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jeff_siler
Jul 20, 2010, 01:42 PM
I am trying out the official apple iPad case and have notices a pretty strong odor. Can I wash this thing in warm water with soap? Any other solutions?



Zodiak
Jul 20, 2010, 02:21 PM
The Apple Case, like many others is made from a product called PU leather made from leath (Not actual leather, more like leather biproduct) which uses alot of glue and chemicals which result in a very strong smell.

The smell should disappear in about a week with usage as it is exposed to air and daily usage :)

jeff_siler
Jul 20, 2010, 02:31 PM
The Apple Case, like many others is made from a product called TPU leather made from leath (Not actual leather, more like leather biproduct) which uses alot of glue and chemicals which result in a very strong smell.

The smell should disappear in about a week with usage as it is exposed to air and daily usage :)

Can I wash it to expedite the removal of odor?

testcard
Jul 20, 2010, 03:00 PM
Can I wash it to expedite the removal of odor?

If you do, be sure to remove the iPad first ;)

Zodiak
Jul 21, 2010, 11:10 AM
Here is some info on PU leather from my previous thread

http://forums.macrumors.com/showthread.php?t=945791&highlight=

From Wikipedia, the free encyclopedia
Bicast leather
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Bicast leather (also known as bycast leather, split leather or PU leather) is a split leather with a layer of polyurethane applied to the surface and then embossed. Bycast was originally made for the shoe industry and recently was adopted by the furniture industry. The resulting product is cheaper than top grain leather and has an artificially consistent texture that is easier to clean and maintain.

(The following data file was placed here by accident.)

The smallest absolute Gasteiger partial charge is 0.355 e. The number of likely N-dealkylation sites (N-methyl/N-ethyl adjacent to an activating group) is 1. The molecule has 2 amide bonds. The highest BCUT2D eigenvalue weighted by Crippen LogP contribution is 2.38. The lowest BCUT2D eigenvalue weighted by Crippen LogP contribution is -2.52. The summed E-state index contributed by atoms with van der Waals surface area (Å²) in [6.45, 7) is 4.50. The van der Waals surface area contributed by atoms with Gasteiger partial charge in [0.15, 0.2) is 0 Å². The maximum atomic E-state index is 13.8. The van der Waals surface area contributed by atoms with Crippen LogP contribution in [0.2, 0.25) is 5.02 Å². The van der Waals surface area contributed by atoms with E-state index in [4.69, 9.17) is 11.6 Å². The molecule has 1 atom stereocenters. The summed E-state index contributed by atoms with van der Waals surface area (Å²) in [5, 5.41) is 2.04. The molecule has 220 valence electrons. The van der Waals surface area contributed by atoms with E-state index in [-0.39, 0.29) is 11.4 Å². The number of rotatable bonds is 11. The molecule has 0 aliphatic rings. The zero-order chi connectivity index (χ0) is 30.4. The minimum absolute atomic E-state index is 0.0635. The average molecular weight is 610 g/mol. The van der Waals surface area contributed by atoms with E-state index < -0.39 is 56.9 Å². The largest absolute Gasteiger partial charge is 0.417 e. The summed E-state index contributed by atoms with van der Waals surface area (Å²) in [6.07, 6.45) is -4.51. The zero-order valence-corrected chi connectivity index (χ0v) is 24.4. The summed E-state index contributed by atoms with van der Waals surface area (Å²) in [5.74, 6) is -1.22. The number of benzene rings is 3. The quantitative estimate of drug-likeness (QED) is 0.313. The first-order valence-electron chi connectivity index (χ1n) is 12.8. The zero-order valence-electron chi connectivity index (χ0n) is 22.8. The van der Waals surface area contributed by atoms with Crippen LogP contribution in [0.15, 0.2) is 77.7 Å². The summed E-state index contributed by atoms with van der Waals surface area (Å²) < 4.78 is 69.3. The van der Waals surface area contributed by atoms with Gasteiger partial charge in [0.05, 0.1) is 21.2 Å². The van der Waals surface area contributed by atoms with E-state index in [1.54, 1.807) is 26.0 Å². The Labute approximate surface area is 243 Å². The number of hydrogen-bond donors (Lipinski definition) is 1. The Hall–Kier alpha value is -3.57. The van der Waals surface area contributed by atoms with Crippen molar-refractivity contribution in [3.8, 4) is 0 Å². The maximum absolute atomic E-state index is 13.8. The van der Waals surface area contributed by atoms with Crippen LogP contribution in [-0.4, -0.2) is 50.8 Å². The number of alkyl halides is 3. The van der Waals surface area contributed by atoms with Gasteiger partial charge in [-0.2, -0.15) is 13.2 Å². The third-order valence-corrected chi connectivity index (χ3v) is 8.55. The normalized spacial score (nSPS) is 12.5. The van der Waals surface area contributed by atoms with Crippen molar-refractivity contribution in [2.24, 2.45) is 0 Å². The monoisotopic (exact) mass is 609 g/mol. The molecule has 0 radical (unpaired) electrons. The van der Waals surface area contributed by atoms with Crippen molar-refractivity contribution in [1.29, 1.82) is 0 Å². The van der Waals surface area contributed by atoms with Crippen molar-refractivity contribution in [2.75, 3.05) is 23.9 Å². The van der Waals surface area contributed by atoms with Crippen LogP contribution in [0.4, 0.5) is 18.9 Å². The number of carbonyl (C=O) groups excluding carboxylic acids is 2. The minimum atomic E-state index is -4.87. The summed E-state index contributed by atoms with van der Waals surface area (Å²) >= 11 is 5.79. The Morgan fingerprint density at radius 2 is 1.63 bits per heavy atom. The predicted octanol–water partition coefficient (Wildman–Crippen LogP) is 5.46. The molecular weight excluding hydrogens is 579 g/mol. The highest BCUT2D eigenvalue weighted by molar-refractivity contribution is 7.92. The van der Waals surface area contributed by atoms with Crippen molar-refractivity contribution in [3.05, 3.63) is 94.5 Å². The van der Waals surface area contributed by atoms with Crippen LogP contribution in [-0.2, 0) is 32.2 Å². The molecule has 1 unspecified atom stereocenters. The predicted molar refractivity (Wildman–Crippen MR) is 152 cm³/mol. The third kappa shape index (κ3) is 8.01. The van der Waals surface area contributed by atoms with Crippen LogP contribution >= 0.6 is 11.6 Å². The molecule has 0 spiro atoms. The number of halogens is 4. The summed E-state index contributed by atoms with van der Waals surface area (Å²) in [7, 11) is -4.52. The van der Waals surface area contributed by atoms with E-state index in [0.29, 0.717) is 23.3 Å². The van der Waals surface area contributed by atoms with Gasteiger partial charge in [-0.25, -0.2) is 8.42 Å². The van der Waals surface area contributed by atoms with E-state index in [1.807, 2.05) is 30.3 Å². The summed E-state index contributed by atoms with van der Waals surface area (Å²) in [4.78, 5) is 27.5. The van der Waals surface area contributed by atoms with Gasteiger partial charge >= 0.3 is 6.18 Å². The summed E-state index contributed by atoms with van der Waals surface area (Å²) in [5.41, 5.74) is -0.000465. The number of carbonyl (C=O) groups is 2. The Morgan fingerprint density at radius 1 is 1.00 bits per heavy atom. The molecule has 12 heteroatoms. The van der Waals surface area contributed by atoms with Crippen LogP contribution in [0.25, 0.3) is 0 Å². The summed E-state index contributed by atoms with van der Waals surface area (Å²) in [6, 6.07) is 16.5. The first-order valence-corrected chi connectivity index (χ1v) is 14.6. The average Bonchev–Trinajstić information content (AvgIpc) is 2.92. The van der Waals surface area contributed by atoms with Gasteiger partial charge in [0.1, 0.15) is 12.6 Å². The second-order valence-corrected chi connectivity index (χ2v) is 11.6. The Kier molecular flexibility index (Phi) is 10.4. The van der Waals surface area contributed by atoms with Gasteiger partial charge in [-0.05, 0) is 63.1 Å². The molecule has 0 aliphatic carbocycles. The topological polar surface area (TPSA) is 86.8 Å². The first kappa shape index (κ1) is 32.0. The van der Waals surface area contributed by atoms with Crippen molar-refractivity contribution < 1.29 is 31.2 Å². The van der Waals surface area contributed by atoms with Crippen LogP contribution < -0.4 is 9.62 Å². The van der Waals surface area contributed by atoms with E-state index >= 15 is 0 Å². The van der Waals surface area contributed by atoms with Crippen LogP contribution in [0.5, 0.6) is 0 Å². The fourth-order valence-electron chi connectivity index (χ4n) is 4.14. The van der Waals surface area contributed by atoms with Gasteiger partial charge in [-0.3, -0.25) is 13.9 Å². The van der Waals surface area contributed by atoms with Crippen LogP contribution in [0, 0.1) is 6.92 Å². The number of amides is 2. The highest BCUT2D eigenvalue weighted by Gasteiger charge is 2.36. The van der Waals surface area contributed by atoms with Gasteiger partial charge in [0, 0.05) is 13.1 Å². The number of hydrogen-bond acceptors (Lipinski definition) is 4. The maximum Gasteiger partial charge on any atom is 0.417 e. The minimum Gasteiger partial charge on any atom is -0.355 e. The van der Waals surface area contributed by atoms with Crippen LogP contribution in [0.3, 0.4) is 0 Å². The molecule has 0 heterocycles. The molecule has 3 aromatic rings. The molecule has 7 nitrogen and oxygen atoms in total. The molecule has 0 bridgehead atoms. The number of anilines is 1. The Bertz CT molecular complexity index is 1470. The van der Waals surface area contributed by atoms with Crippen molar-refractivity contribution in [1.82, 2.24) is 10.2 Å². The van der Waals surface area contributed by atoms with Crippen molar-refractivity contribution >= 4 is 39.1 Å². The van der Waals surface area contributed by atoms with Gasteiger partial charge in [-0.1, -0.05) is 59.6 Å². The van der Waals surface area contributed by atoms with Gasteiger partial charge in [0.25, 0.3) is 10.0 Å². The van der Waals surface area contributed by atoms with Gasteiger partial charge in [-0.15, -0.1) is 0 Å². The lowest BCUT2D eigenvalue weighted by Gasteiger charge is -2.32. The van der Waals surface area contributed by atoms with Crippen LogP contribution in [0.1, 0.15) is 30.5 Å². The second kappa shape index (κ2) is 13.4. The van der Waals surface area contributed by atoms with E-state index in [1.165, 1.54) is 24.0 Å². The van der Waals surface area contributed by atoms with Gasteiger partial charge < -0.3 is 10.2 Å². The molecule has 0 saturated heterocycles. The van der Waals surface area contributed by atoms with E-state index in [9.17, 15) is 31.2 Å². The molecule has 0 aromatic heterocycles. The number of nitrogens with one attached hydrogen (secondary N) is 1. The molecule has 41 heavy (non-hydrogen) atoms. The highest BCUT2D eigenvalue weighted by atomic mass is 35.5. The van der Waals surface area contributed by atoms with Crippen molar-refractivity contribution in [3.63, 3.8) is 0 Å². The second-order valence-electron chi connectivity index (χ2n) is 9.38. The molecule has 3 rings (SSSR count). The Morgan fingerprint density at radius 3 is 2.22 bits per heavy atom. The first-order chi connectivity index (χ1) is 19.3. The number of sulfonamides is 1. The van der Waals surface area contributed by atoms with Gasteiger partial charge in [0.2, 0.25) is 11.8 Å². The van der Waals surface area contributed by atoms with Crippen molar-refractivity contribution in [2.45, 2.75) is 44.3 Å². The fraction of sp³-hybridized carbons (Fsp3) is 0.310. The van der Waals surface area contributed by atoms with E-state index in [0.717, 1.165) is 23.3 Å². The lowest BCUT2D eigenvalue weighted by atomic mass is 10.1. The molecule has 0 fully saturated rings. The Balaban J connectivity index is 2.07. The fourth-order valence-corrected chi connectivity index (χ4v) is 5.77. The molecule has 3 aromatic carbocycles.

The use of the term "leather" in relation to this bicast treatment is considered a misrepresentation and therefore not permitted in the United Kingdom and New Zealand [1] Furniture made with bicast exhibits none of the characteristics associated with genuine leather; it will not develop a patina or suppleness nor otherwise "improve with age". With constant use the polyurethane layer will crack and split free of its backing.[2][3]

Modern technology permits up to three or four horizontal layers being taken from the one hide. The leather used in the backing of bicast is a thin, otherwise worthless, layer remaining after better quality layers have been removed for traditional leather work[citation needed] and contributes nothing to the look and feel of the end product.

Furniture manufacturers say that the main benefit of bicast leather is its price. Lower grades of leather can be used during the manufacturing process and treating with polyurethane gives a uniform shine and a long-lasting "like new" appearance. Bicast leather looks best, they say, on furniture with taut seat cushions and pillows. It can easily be cleaned with a damp cloth. New bicast leather furniture can have a slight chemical smell, but this typically dissipates about a week after the piece is exposed to air.[4]

As far as washing it, I'm not positive. Probably with a damp cloth but nothing like in the washing machine.